"Elderly, Yes – Beautiful Is Another Story"
(HH, Cap, Ro, B, Pa, FR, HoHo, L, V, SS, N, A, DD, MM) Strong humanist worldview with some capitalist content regarding owner of dilapidated hotel who has rich dreams, some Romantic and moral elements, brief depiction of a Hindu funeral in India, and strong overt homosexual content with two men embracing in one scene; three obscenities (including one “f” word) and use of the term “bloody,” plus toilet humor when hotel guests sickened by Indian food run repeatedly to bathroom; a death due to a heart attack; strong and light sexual content includes two homosexual men shown embracing, one of seven major characters thinks he’s homosexual, attempted fornication when woman jumps into bed with boyfriend but it’s not him, man takes Viagra, brief crude dialogue and innuendo; no explicit nudity but brief rear male nudity in shower and woman undresses completely and jumps into a bed expecting to surprise her boyfriend but nothing explicit shown; some drinking; some smoking and an implied marijuana reference in passing to “apple tobacco”; and, racist comments, moral relativism, bad role models, dysfunctional married couple.
In THE BEST EXOTIC MARIGOLD HOTEL, seven senior citizens from England move to a dilapidated hotel in Jaipur, India run by an optimistic young man hoping to turn the hotel into a gold mine. The characters and comedy in THE BEST EXOTIC MARIGOLD HOTEL are often endearing, but the story is one-dimensional, with a humanist worldview and some sexual content, including a homosexual character.
Growing old is common to us all. How we deal with aging is another story, however. In the case of THE BEST EXOTIC MARIGOLD HOTEL, the example set by this movie’s motley group of resettled seniors in India regrettably leaves quite a bit to be desired.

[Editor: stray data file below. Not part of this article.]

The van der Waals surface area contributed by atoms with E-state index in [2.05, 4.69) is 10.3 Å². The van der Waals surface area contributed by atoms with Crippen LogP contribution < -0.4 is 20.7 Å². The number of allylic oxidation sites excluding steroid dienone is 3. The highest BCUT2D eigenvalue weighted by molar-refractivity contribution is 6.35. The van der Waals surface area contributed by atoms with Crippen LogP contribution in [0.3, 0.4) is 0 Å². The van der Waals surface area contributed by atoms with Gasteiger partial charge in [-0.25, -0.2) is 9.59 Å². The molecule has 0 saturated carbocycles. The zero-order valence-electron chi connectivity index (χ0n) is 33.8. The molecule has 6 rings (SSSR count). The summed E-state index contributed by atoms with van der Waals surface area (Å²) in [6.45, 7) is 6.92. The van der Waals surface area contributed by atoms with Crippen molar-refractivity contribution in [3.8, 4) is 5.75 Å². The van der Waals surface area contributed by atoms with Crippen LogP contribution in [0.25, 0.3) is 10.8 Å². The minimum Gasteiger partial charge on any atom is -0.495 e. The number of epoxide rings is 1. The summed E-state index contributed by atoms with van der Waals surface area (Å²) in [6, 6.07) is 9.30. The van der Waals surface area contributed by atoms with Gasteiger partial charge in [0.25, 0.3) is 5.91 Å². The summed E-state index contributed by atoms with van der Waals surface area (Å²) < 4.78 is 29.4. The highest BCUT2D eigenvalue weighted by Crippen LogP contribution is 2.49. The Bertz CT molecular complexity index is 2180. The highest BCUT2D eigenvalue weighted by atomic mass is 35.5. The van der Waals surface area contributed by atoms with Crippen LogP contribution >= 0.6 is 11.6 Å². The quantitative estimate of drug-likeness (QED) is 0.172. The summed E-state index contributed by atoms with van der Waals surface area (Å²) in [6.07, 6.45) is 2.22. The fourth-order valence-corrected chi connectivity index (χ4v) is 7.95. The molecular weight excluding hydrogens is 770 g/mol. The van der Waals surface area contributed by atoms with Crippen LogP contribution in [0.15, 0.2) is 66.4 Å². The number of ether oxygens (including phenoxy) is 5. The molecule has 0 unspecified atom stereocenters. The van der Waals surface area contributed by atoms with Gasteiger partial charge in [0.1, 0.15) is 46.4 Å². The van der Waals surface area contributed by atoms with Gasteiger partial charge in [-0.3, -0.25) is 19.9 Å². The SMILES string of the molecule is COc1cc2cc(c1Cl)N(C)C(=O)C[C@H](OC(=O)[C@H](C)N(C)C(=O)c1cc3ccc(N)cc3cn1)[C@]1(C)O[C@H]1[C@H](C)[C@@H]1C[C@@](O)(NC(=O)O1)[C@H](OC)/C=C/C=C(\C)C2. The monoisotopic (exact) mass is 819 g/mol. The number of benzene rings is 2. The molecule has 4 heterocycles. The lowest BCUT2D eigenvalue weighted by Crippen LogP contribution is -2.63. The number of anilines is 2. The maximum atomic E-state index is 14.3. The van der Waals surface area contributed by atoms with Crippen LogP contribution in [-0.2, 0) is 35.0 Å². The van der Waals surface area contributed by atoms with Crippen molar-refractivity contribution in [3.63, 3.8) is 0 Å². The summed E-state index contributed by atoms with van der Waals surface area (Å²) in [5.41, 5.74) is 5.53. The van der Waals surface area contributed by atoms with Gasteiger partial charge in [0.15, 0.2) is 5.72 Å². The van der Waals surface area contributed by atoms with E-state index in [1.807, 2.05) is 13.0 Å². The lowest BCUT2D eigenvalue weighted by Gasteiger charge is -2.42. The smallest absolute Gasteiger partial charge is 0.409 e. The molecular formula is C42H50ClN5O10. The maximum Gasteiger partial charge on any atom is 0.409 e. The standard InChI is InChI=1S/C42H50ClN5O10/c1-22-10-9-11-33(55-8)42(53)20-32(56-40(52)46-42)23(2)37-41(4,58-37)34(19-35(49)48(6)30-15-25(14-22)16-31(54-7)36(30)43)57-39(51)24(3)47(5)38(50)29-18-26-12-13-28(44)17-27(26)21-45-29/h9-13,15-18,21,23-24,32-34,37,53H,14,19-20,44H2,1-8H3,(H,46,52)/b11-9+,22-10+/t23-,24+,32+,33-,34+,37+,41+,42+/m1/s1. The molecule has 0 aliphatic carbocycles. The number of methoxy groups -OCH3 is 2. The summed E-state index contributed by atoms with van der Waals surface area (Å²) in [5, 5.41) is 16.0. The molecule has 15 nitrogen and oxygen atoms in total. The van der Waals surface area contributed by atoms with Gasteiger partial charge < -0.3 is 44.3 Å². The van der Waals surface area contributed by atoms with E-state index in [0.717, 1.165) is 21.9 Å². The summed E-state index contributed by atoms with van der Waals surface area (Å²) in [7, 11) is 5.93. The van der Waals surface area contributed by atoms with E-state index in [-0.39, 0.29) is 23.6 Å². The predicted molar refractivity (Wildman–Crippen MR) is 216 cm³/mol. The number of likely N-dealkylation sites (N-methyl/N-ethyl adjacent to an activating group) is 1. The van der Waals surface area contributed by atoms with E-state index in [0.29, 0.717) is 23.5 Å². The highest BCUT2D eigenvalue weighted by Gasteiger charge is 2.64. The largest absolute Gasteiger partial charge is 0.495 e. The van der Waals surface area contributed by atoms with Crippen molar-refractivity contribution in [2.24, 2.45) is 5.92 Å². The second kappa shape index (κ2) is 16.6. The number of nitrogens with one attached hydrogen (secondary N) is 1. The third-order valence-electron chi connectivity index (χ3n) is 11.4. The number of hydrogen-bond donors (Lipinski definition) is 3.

As pictured, and especially as photographically enhanced in its slick brochures, “the Best Exotic Marigold Hotel for the Elderly and Beautiful” happens to fall a bit short of the mark. It’s a rundown crumbling old hotel near the center of colorful Jaipur, India. Nevertheless, it’s been fertile ground for the imagination of seven golden agers from England who find themselves slowly drowning in a morass of disappointments, dwindling funds, restlessness, frustrations, medical problems, and assorted broken dreams. For one particular reason or another, each of them makes the fateful decision to embark on the adventure of their lives by relocating to the Best Exotic Marigold Hotel, and take another stab at reaching that elusive state of mind called happiness. What they don’t know is that the inviting beautiful hotel portrayed in the brochures has barely kept from being torn down as an eyesore. The only person preventing that demise is the hotel’s overly optimistic owner, Sonny (Dev Patel). Sonny cheerfully brushes off every obstacle in his path by saying, “Everything always works out in the end, and if doesn’t, then it cannot be the end yet.”
Now, the venerable guests that Sonny had been waiting so long for to launch the Marigold Hotel into greatness have arrived, and he will need to put every bit of his bubbly charm and exuberant rapid-fire prose into overdrive to keep them from running for the exits the next day. That won’t hard to do because they are a tough bunch, probably since there’s not much more for this bunch to lose. So, it will take a lot more than the grime, bugs, heat, noise, and spicy diarrhea-inducing curry cuisine to discourage them from hanging in there, until everything, as Sonny hopes, works out in the end.
Although not rip-roaring comedy, THE BEST EXOTIC MARIGOLD HOTEL manages to be constantly funny, in a wry British style. It also addresses some of the problems that come along with old age, without becoming too morose.